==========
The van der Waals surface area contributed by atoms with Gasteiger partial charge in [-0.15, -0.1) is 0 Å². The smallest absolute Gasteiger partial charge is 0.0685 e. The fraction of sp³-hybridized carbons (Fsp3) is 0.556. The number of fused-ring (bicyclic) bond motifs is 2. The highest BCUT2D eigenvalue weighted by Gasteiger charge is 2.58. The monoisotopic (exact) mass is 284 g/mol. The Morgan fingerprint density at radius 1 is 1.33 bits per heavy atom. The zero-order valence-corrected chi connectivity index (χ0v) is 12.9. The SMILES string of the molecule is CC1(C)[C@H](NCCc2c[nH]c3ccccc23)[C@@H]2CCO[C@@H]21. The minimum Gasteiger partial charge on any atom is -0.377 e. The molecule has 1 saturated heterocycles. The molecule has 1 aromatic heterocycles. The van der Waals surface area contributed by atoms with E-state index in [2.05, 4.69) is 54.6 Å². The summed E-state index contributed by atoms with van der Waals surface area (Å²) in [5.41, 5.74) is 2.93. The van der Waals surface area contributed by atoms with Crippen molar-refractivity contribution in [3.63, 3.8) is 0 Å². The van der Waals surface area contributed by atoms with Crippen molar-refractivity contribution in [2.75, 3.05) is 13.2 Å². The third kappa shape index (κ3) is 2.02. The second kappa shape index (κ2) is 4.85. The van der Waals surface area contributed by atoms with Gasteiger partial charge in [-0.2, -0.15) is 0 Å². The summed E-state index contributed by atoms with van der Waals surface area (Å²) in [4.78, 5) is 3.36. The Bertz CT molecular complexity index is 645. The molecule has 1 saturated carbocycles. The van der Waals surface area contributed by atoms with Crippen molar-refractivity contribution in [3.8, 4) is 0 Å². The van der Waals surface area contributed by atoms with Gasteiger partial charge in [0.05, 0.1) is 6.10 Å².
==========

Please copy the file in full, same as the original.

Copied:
The van der Waals surface area contributed by atoms with Gasteiger partial charge in [-0.15, -0.1) is 0 Å². The smallest absolute Gasteiger partial charge is 0.0685 e. The fraction of sp³-hybridized carbons (Fsp3) is 0.556. The number of fused-ring (bicyclic) bond motifs is 2. The highest BCUT2D eigenvalue weighted by Gasteiger charge is 2.58. The monoisotopic (exact) mass is 284 g/mol. The Morgan fingerprint density at radius 1 is 1.33 bits per heavy atom. The zero-order valence-corrected chi connectivity index (χ0v) is 12.9. The SMILES string of the molecule is CC1(C)[C@H](NCCc2c[nH]c3ccccc23)[C@@H]2CCO[C@@H]21. The minimum Gasteiger partial charge on any atom is -0.377 e. The molecule has 1 saturated heterocycles. The molecule has 1 aromatic heterocycles. The van der Waals surface area contributed by atoms with E-state index in [2.05, 4.69) is 54.6 Å². The summed E-state index contributed by atoms with van der Waals surface area (Å²) in [5.41, 5.74) is 2.93. The van der Waals surface area contributed by atoms with Crippen molar-refractivity contribution in [3.63, 3.8) is 0 Å². The van der Waals surface area contributed by atoms with Crippen molar-refractivity contribution in [2.75, 3.05) is 13.2 Å². The third kappa shape index (κ3) is 2.02. The second kappa shape index (κ2) is 4.85. The van der Waals surface area contributed by atoms with Gasteiger partial charge in [-0.2, -0.15) is 0 Å². The summed E-state index contributed by atoms with van der Waals surface area (Å²) in [4.78, 5) is 3.36. The Bertz CT molecular complexity index is 645. The molecule has 1 saturated carbocycles. The van der Waals surface area contributed by atoms with Crippen molar-refractivity contribution in [3.8, 4) is 0 Å². The van der Waals surface area contributed by atoms with Gasteiger partial charge in [0.05, 0.1) is 6.10 Å².